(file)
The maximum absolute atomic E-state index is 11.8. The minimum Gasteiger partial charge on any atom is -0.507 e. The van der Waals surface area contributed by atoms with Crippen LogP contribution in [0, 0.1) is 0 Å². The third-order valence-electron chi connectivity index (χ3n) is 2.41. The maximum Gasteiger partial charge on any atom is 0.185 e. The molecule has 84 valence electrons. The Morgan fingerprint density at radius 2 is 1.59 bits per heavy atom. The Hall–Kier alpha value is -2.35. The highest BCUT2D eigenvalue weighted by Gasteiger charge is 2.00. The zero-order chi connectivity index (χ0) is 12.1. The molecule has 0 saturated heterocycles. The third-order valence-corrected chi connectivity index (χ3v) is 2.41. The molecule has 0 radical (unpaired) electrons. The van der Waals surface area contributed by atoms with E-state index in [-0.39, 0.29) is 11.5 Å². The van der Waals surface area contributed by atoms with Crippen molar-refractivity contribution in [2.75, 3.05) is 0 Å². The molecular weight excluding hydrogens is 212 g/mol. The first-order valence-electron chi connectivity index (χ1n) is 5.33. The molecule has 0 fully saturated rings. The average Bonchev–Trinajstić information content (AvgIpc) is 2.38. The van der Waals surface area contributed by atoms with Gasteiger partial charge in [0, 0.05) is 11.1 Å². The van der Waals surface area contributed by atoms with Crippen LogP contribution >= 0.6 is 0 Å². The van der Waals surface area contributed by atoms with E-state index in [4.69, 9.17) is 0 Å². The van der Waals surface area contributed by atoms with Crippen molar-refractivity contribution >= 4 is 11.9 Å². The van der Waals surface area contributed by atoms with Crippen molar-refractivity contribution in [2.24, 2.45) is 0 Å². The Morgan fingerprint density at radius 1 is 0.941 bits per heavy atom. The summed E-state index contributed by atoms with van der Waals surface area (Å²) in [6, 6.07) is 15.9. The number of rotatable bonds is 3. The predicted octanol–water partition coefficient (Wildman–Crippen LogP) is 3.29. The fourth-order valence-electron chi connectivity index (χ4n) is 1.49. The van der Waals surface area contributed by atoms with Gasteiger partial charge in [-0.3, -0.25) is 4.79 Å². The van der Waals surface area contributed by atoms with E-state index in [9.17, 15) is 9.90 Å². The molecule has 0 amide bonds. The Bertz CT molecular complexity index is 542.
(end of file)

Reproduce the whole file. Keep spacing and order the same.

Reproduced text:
The maximum absolute atomic E-state index is 11.8. The minimum Gasteiger partial charge on any atom is -0.507 e. The van der Waals surface area contributed by atoms with Crippen LogP contribution in [0, 0.1) is 0 Å². The third-order valence-electron chi connectivity index (χ3n) is 2.41. The maximum Gasteiger partial charge on any atom is 0.185 e. The molecule has 84 valence electrons. The Morgan fingerprint density at radius 2 is 1.59 bits per heavy atom. The Hall–Kier alpha value is -2.35. The highest BCUT2D eigenvalue weighted by Gasteiger charge is 2.00. The zero-order chi connectivity index (χ0) is 12.1. The molecule has 0 saturated heterocycles. The third-order valence-corrected chi connectivity index (χ3v) is 2.41. The molecule has 0 radical (unpaired) electrons. The van der Waals surface area contributed by atoms with E-state index in [-0.39, 0.29) is 11.5 Å². The van der Waals surface area contributed by atoms with Crippen molar-refractivity contribution in [2.75, 3.05) is 0 Å². The molecular weight excluding hydrogens is 212 g/mol. The first-order valence-electron chi connectivity index (χ1n) is 5.33. The molecule has 0 fully saturated rings. The average Bonchev–Trinajstić information content (AvgIpc) is 2.38. The van der Waals surface area contributed by atoms with Gasteiger partial charge in [0, 0.05) is 11.1 Å². The van der Waals surface area contributed by atoms with Crippen LogP contribution >= 0.6 is 0 Å². The van der Waals surface area contributed by atoms with E-state index in [4.69, 9.17) is 0 Å². The van der Waals surface area contributed by atoms with Crippen molar-refractivity contribution >= 4 is 11.9 Å². The van der Waals surface area contributed by atoms with Crippen molar-refractivity contribution in [2.24, 2.45) is 0 Å². The Morgan fingerprint density at radius 1 is 0.941 bits per heavy atom. The summed E-state index contributed by atoms with van der Waals surface area (Å²) in [6, 6.07) is 15.9. The number of rotatable bonds is 3. The predicted octanol–water partition coefficient (Wildman–Crippen LogP) is 3.29. The fourth-order valence-electron chi connectivity index (χ4n) is 1.49. The van der Waals surface area contributed by atoms with Gasteiger partial charge in [-0.3, -0.25) is 4.79 Å². The van der Waals surface area contributed by atoms with E-state index in [9.17, 15) is 9.90 Å². The molecule has 0 amide bonds. The Bertz CT molecular complexity index is 542.